Friday, July 15, 2011

The big dog miracle

A couple years ago we were told to prepare for losing our big dog, Heyoka. He had something wrong in his throat. We never really knew what was, but it was serious and made every breath a bit of a struggle for Heyoka. Until February 2011 he stayed a happy if somewhat sedate dog. We got used to his noisy breathing, to the snoring and the gasps.

Then he took a turn for the worse. He started using every muscle to breathe, he was struggling and we feared the time had come to let him go. We took him to our vet who wasn't ready to give up yet. She took some x-rays, did some tests and thought the big dog might have a chance, but that chance was beyond the scope of her general practice clinic. Heyoka needed a specialist.
So we found a specialist, loaded the big dog into the van and made the 15 hour drive to Anchorage, Alaska!
If nothing else, it's a beautiful drive.  The Yukon side of the highway is in rough shape, but the scenery is spectacular.  
The night before his appointment we took Heyoka for a walk along Anchorage's wonderful trail system.  About three blocks was exhausting for him!
The next day we took Heyoka to see Dr. Nelson Priddy at Veterinary Specialist of Alaska.  After a very complete exam, he thought he could help Heyoka.  He made us no promises except that Heyoka would be no worse off.  He prepared us for the worst...that his throat could not be fixed; that it was cancer growing in there and that the first hot day of summer would send Heyoka into a respitory crisis if there was no solution.  Heyoka could not breathe well enough to control his body temperature anymore.  He would overheat easily and we would loose him.  Heyoka was booked for surgery the next day.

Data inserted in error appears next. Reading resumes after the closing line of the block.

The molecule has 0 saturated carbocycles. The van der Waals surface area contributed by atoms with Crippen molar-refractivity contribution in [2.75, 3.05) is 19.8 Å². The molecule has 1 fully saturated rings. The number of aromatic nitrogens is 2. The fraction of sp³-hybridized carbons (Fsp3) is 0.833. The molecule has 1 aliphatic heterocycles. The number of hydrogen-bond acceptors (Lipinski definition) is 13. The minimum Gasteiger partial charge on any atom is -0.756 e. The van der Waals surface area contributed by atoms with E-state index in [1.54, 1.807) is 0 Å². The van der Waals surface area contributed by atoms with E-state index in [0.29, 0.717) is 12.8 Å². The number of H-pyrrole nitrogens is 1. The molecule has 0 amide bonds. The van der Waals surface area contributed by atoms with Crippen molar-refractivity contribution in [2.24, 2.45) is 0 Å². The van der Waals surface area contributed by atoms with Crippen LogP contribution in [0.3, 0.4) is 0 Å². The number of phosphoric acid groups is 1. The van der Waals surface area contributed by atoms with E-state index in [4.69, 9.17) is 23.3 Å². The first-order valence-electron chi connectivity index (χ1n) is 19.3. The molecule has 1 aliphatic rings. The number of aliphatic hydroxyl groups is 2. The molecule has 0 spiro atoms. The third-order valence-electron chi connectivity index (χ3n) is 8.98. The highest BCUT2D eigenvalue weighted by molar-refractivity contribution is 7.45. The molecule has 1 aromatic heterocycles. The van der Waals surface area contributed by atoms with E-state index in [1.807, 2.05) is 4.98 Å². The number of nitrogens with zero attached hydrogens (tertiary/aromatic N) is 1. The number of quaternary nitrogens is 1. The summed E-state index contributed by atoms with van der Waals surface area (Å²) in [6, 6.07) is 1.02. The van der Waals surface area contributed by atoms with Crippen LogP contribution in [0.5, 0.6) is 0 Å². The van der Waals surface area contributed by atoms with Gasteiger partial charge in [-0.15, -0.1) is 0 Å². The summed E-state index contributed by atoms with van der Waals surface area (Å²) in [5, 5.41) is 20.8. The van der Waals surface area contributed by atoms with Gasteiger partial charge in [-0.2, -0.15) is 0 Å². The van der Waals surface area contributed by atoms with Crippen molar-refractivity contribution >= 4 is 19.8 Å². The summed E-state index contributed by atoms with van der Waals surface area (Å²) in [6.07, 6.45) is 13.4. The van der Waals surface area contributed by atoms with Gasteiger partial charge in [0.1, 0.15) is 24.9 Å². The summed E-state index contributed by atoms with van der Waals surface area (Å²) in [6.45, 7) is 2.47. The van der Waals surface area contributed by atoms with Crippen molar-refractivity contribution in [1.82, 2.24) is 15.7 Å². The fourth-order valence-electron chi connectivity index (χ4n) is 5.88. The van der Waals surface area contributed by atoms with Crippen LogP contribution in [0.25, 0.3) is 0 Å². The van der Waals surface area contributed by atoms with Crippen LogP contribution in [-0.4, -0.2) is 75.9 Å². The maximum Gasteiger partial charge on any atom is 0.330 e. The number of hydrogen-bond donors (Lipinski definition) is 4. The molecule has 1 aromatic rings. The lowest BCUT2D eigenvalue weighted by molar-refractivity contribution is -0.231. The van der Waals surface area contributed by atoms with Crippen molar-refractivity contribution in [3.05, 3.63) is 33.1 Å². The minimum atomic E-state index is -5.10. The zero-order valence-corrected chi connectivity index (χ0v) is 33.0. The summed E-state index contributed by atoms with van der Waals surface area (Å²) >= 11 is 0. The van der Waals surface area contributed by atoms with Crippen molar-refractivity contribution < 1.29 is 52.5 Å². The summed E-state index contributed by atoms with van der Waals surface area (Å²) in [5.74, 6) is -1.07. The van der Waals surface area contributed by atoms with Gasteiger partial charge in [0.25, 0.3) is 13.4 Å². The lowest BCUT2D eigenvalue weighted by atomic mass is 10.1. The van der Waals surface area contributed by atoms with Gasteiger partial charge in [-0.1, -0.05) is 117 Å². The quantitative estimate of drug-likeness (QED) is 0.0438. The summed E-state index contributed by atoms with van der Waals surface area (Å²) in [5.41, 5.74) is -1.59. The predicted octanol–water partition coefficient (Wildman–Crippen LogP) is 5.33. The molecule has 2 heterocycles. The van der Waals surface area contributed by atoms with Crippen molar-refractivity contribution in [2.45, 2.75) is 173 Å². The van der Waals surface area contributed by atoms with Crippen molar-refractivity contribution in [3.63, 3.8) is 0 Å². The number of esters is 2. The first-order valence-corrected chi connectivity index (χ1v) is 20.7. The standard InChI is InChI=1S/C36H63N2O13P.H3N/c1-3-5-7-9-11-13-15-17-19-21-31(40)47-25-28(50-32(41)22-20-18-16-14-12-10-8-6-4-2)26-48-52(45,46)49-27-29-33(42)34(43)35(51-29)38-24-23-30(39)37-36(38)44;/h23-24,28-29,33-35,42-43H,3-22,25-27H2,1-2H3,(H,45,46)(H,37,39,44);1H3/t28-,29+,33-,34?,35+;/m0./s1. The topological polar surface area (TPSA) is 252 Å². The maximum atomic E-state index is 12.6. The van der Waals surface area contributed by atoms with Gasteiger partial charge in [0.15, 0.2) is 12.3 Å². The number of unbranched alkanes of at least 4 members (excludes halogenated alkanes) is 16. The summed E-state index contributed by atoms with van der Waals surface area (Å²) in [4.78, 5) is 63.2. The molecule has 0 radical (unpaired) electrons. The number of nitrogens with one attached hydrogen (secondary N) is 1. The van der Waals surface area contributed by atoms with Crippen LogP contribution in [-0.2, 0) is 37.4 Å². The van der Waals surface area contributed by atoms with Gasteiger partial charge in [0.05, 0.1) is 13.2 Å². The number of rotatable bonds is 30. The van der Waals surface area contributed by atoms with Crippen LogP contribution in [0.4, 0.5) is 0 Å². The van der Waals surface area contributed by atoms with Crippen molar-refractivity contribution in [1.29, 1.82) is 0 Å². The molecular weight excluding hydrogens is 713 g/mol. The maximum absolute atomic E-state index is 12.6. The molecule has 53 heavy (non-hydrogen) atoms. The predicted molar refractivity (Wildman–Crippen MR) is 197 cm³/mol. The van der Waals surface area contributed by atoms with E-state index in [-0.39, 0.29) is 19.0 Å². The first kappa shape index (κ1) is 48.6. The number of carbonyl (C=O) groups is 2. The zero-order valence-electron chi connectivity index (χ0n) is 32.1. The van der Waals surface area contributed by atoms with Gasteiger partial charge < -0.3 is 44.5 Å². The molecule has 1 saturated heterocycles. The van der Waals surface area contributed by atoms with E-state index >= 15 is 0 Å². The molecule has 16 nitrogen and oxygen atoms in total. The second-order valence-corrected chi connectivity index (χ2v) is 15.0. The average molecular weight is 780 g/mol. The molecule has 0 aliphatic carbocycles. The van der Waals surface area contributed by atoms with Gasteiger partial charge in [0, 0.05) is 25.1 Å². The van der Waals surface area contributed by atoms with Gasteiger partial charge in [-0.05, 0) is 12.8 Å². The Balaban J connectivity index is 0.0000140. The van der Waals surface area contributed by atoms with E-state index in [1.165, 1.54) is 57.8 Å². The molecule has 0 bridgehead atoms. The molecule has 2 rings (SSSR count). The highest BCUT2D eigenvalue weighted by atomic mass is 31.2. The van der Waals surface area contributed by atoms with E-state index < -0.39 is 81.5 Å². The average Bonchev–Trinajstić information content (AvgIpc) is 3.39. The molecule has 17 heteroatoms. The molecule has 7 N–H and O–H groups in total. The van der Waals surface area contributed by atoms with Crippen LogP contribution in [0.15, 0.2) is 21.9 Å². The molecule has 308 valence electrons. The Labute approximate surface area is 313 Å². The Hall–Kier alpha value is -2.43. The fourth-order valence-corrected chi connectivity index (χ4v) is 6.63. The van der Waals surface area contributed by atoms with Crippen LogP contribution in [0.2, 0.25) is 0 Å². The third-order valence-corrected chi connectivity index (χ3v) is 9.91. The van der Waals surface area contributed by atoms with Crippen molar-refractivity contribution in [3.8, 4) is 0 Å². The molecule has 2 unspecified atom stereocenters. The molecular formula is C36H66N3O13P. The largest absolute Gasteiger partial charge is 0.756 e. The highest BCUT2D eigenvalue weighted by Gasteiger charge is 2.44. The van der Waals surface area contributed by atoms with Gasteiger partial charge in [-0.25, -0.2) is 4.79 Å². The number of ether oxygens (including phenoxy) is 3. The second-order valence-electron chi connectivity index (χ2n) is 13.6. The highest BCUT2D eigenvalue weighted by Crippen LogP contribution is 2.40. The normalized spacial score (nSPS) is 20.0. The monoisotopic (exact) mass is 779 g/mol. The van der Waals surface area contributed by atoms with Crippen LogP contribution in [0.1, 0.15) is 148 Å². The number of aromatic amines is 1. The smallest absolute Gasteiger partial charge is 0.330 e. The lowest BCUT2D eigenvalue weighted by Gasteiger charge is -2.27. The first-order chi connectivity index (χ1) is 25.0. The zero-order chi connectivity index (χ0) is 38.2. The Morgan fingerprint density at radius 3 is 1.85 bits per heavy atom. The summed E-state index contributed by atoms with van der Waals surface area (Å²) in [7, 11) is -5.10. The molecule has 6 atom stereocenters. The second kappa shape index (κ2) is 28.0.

Several hours after dropping him off at the clinic, we got the best news possible...Heyoka's throat issues were fixable. He had larengyal paralysis.  His larynx simply did not move and no matter what he couldn't get enough air.  The lumps and bumps in his throat were the result of long term irritation, not cancer, not going to kill him.
One side of Heyoka's larnyx was tied back. This means he can breathe with ease, but he's also at high risk of aspiration pneumonia for the rest of his life.  We know what to look for and will get him to our local vet ASAP if he shows any of them.  Other than that and barring a disaster, Heyoka should live a normal lifespan!!!!
This is Heyoka 7 weeks post-surgery! He's practically a puppy again!  He runs, he plays, he is absolutely silent when he breathes, even his panting is quieter than a normal breath was pre-surgery! For weeks after the surgery, we got up during the night, just to make sure he was really breathing.  We had become so used to the noise that it was hard to believe he was alive and that quiet!!!

 He is one happy dog! He comes with me on long walks and slow jogs. It's much easier to have energy when you're getting enough air!

We hope to never need Dr. Priddy's help again, but we would not hesitate to head back to Anchorage with another fur-kid!   Our only regret is that we didn't find him sooner!   

Heyoka means Clown in Cree. It suits him and we are forever grateful to have our big clown back!